The "Baylor terrorists" got started on the internet. They found a "headquarters" on the internet which appeared to be the most conducive to getting their message out, in other words, where most felt the same way they did. Then they picked up some leadership with past or present ties to the university, and began to spread their "propaganda" and threats, and began doing those "legal" and "moral" things they could do to affect their protests. Some even began setting things up after the first loss against Boston College. Then as each week went by, more fans became disenchanted with results, as more and more joined the movement. They infiltrated other websites, told their stories, posted their displeasures, and all the time calling for change. Then they started with threats of boycotts and withholding contributions from the university in order to have a financial effect, or at least a threat of financial consequences. As time went by, some even exercised their options on those boycotts and threats, staying away from games and/or withholding or greatly reducing their contributions to the university in protest. They did all this, all the while, trying to force their "ways of thinking" onto those who were involved in the decision process.

However, nothing was getting done. The school still had its President, the same Athletic Director, and the same head football coach. Now, it matters little what these three individuals and their staffs felt the problems were, as far as the "Baylor terrorists" are concerned they are the problem and once they are gone and they have the leadership in place they feel will be successful, everything will improve to their level of contentment, or at least until something else they disagree with or dislike comes up, but I'm getting ahead of myself.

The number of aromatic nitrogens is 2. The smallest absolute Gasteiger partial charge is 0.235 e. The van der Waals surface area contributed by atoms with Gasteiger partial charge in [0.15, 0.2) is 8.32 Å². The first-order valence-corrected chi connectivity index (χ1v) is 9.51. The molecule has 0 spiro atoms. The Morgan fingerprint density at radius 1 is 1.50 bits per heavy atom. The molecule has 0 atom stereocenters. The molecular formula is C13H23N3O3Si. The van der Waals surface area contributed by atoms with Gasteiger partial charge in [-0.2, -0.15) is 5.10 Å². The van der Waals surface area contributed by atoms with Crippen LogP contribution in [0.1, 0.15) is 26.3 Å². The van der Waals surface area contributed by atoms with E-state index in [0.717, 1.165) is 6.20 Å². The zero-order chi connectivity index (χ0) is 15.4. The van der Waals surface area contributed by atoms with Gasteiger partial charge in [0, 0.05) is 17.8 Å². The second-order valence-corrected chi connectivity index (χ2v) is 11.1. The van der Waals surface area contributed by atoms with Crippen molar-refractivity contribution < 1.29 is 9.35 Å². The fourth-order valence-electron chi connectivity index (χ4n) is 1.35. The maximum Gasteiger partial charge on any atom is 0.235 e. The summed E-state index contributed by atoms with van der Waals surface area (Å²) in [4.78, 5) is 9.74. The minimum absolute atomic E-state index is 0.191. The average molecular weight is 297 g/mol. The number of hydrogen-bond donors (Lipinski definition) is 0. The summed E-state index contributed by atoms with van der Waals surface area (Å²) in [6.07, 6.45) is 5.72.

When the "world terrorists" have exercised their forms of protest such as propaganda, then work stoppages, withholding investments, and anything intended to disrupt the lives and liberties of the leadership, they go to the extreme – they commit acts of terrorism. They blow up buildings, or they commandeer aircraft and fly them into buildings, or they assassinate, or they commit other extremes because they feel their message is "that" important and that nothing else matters. They also feel that any loss of life, maiming, or injuries that come from such activities are regrettable, but a necessary by-product, otherwise known as "collateral damage." They have made the commitment, spent the money and even elected their martyrs who will be publicly known for their deeds. The tragedy is that by what they are doing, people's lives are affected, people are killed, hurt, disfigured, maimed, and certainly inconvenienced, but those are allowable losses or losses they can live with because they are necessary in order for them to "force" the changes they want made.

Now, am I saying the "Baylor terrorists" are just like the "world terrorists?" Certainly not, because no one is getting killed here, no real estate is being destroyed, but after that, it's like apples and apples. The "Baylor terrorists" drop bombs of their own by spending their money on airplanes to fly over "fan-filled" stadiums to carry their messages of protest and disenchantment. There is also a rumor they are going to pay for billboard advertisements all over Waco to spread their messages of "demands." These are nothing more than "bombs" dropped on the unexpected masses to garner attention and show how dedicated to their tasks these "Baylor terrorists" are.

However, how about the innocents? How about, for example, the players on the field who see these things written about their coaches? I mean, some of these coaches have become "father-figures" to some of these players who don't have fathers. These are people they care about, but yet these "Baylor terrorists" are attacking them. These players may also become distracted and might even make a mistake on the playing field that could cost us. That's all right, you see - it's just "collateral damage."